You can learn more about what each privilege does on the Grants.gov Roles & Privileges page.

Additional Enhancements

There are a few other changes that applicants can expect to see when they log into their account after March 18:

  • Applicants will be able to sort a list of their workspaces by Closing Date, making it easy to prioritize form work.
  • Applicants subscribed to a funding opportunity announcement (FOA) will be able to receive notifications from the grantor when changes are made to Related Documents and/or Links in the FOA. (Note: This is an optional feature that some grantors may choose not to use.)
  • Applicants will be able to filter workspace activity column data by keyword.

Original post by Grants.gov on 3/6/2019

New Effective Date for the Revised NSF Proposal & Award Policies & Procedures Guide (NSF 19-1)

Due to the recent lapse in appropriations, implementation of the revised NSF Proposal & Award Policies & Procedures Guide (PAPPG), (NSF 19-1) was postponed. NSF is pleased to announce that the revised PAPPG will now be effective for proposals submitted, or due, on or after February 25, 2019.  Significant changes include:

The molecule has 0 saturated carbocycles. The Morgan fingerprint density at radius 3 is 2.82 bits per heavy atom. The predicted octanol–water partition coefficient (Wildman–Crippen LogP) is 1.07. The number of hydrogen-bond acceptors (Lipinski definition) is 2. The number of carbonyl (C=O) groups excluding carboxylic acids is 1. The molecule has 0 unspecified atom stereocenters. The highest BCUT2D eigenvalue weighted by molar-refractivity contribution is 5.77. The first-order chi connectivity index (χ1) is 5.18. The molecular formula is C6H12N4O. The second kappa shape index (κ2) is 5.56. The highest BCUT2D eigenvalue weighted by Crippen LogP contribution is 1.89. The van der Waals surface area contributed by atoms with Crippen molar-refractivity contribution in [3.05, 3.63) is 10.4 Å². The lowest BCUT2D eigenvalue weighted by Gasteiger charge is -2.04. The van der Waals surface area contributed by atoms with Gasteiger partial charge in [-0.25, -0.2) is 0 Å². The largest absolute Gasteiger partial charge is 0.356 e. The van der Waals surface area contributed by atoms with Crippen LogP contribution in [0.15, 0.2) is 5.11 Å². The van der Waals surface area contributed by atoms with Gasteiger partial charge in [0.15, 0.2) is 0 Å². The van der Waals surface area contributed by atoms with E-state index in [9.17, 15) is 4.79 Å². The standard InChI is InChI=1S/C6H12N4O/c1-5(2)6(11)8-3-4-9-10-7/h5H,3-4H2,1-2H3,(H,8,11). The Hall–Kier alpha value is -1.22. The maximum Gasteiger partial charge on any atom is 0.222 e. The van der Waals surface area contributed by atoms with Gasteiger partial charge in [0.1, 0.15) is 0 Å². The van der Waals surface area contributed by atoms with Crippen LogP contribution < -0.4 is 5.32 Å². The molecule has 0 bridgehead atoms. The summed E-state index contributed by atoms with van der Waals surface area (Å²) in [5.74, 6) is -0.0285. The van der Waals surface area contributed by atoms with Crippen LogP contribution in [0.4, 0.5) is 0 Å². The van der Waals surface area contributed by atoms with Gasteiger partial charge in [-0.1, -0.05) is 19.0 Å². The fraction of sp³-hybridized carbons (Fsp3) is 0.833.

• Addition of Research.gov as an option for proposal preparation and submission, and proposal file updates;
  • Revision of eligibility standards for unaffiliated individuals;
  • Specification that conference proposals over $50,000 and all equipment proposals must include the Collaborators and Other Affiliations information in the proposal submission;
  • Revision of resubmission guidelines for NSF programs that accept proposals at any time;
  • Implementation of NSF’s policy on sexual harassment and other forms of harassment, or sexual assault;
  • Specification that proposers are required to have a policy or code-of-conduct that addresses sexual harassment, other forms of harassment, and sexual assault, and that includes clear and accessible means of reporting violations of the policy or code-of-conduct.  This policy or code-of-conduct must be disseminated to conference participants prior to attendance at the conference as well as made available at the conference itself;